Dan Colen first appeared in 2005 as one of a small clique of hard-living downtown art punks who quickly captured the imagination of several dealers and a few collectors. They drew the attention of magazines and photographers, with the implied promise that they would deliver some sensibility-challenging art or die young—or both.
Skillful paintings of Disney-esque candles and stripes of encrusted bird shit, as well as gray “boulders” (actually papier-mâché) covered with graffiti, turned the artist into a hit at the 2006 Whitney Biennial. The energetic work let art-world insiders, including Gagosian Gallery, in on the fact that this youngster was hot. The same year, in Berlin, the artist caused an uproar with a poster of his erect penis covered by a Jewish prayer shawl.
The market didn’t find Dan Colen a hard sell. In May 2009, the artist’s painting of smoke rings rising from a candle (Untitled (Blow Me)) sold for $386,500 at a Sotheby’s evening sale. Sex, defiance of authority, profligacy, drugs—all the ingredients for a certain kind of art-world fame were there, and so was the money.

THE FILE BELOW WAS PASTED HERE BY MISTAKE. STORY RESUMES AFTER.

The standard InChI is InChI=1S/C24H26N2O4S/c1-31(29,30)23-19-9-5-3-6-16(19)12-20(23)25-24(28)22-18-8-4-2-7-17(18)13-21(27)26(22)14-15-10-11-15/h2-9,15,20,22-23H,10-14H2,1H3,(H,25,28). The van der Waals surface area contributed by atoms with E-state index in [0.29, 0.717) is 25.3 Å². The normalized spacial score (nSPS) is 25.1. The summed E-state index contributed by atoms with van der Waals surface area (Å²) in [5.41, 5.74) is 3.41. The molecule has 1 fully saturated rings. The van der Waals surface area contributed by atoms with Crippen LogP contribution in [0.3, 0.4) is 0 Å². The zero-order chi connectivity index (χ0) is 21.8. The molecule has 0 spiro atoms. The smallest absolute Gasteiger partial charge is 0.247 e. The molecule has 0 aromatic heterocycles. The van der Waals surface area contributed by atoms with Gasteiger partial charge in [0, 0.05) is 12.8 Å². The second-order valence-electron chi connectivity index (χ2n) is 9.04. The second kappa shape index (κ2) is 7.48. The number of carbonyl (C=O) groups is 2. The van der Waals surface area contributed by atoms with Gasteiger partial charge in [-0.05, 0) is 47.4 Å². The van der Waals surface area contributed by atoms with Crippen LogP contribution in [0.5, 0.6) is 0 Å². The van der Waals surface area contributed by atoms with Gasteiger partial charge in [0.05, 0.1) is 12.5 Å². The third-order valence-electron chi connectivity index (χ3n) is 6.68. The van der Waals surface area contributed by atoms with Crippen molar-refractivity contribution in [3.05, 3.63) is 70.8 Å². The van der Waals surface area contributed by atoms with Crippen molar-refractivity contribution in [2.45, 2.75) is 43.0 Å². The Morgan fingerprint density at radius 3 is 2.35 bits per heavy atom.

After the death of the clique’s spiritual leader, Dash Snow, from a drug overdose in July 2009, Mr. Colen reportedly gave up drinking, drugs and smoking. His solo debut at Gagosian Gallery in September 2010 was the hottest spectacle of the year, provoking intense debate in the art community. The New York Times issued sharply opposing reviews of the show, and Jerry Saltz actually agreed with his wife, Roberta Smith, on something (Ms. Smith: “juvenile nastiness”; Mr. Saltz: “spirit of stupidity”).
The debut, highly criticized, featured paintings with bubble gum, confetti, dirt and grass, elements begging for mass production. But they all sold. Two months later, Phillips de Pury sold Mr. Colen’s Untitled (Birdshit) at auction for $110,500.
Conflicting worries that Dan Colen had gone soft or was too edgy haven’t dampened the enthusiasm of buyers. In November 2012, Phillips de Pury auctioned his bubblegum-on-canvas S&M for $578,500. From here, any direction Mr. Colen takes promises to hold our attention.